Europe's winter storm moves eastwards, disrupting travel
BERLIN (AP) — A strong winter storm that battered Britain with hurricane-force winds and heavy rains moved eastward Monday, causing severe travel disruption and an array of flood warnings as rivers burst their banks or were on the verge of doing so.
There were reports of deaths directly linked to the storm with one driver in south-western Czech Republic killed after his car was hit by a falling tree. A man also died early on Monday in the north of Slovenia when a tree fell on his car. And in Sweden, one man drowned late Sunday after the boat he and another person were sailing in on the southern lake of Fegen capsized. The victim was washed ashore and later died. The other person is still missing, according to the Aftonbladet daily.
Britain bore the brunt of storm on Sunday and more than 20,000 homes spent the night without power. Parts of the country were bracing for blizzards and snow on Monday.
“While Storm Ciara is clearing away, that doesn't mean we're entering a quieter period of weather,” said Alex Burkill, a meteorologist at the Met Office. “It's going to stay very unsettled.”
In the wake of the storm, many parts of the country were mopping up after a month and a half's rainfall fell in just 24 hours in some places and rivers burst their banks. Around 180 flood warnings remained in place across the country. The River Irwell burst its banks in northwest England and residents were evacuated.
In the Scottish town of Hawick, which borders England, a guest house and bistro collapsed into the River Teviot on Sunday. No one was injured.
Britain's transport networks were severely disrupted with flights, ferries and trains all seeing cancellations and delays. Drivers faced treacherous conditions with floodwater, fallen trees and other debris closing roads. Commuters were being urged to check their routes before traveling.
British Airways said in a statement that there will be a "minor knock-on effect" to Monday's schedule.
"We're getting in touch with those affected, and have brought in extra customer teams to help them with a range of options including a full refund or an alternative flight between now and Thursday," the airline said. “Any customer flying short-haul to or from Heathrow or Gatwick, can also choose to make changes to their travel plans if they would prefer to fly another time.”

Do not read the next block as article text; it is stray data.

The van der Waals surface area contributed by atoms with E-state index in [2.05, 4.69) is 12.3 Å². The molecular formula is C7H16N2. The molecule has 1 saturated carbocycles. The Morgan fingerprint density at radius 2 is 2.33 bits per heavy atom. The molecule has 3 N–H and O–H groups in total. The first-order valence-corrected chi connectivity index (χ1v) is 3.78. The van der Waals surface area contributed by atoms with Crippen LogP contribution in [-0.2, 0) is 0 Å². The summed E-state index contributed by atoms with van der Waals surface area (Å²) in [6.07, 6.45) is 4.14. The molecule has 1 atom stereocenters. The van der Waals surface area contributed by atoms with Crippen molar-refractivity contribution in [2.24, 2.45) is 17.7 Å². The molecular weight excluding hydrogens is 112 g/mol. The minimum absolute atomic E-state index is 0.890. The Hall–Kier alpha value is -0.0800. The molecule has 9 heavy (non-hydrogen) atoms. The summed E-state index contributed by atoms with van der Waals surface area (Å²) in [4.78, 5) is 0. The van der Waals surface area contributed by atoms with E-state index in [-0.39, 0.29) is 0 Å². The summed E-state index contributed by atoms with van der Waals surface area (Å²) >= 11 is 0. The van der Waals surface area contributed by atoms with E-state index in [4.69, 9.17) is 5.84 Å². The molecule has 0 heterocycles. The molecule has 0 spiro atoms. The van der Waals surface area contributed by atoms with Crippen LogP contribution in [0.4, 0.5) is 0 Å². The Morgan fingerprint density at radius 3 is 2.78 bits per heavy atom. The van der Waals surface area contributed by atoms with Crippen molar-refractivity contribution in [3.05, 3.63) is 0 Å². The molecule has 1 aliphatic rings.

On Sunday, the storm hit the Isle of Wight off the southern coast of Britain with gusts of 97 mph (156 kph). Propelled by its fierce winds, a British Airways plane was thought to have made the fastest New York-to-London flight by a conventional airliner, arriving 102 minutes early.
In Germany, utility companies were also scrambling to restore power to some 50,000 homes in northern Bavaria early Monday. Train travel across Europe's biggest economy was also severely disrupted, leaving many commuters unable to get to work. Deutsche Bahn said Monday it was slowly resuming long-distance rail services in the north of the country but warned travelers to expect further disruptions. Airlines canceled hundreds of flights from German airports.
The storm, which was dubbed Sabine in Germany, also led to school closures in several cities and regions, including Germany's North Rhine-Westphalia state, where several people were injured by falling branches and toppling trees.
Meteorologists expect gusts up to 140 kilometers per hour (87 mph) in mountainous areas of southern Germany later Monday.
About 96,000 households were also without electricity across the Czech Republic and at least seven flights from Prague’s international airport were cancelled, including the flights to Zurich, Munich, Frankfurt, Duesseldorf, London and Amsterdam.
An Airbus A320 operated by Qatar Airways was diverted from Prague to Vienna after the pilots were not able to land early Monday. Dozens of train routes were blocked due to trees on the tracks, while other trains are delayed.
Jovana Gec in Belgrade, Serbia, Jan M. Olsen in Copenhagen, Denmark and Karel Janicek in Prague, Czech Republic contributed to this report.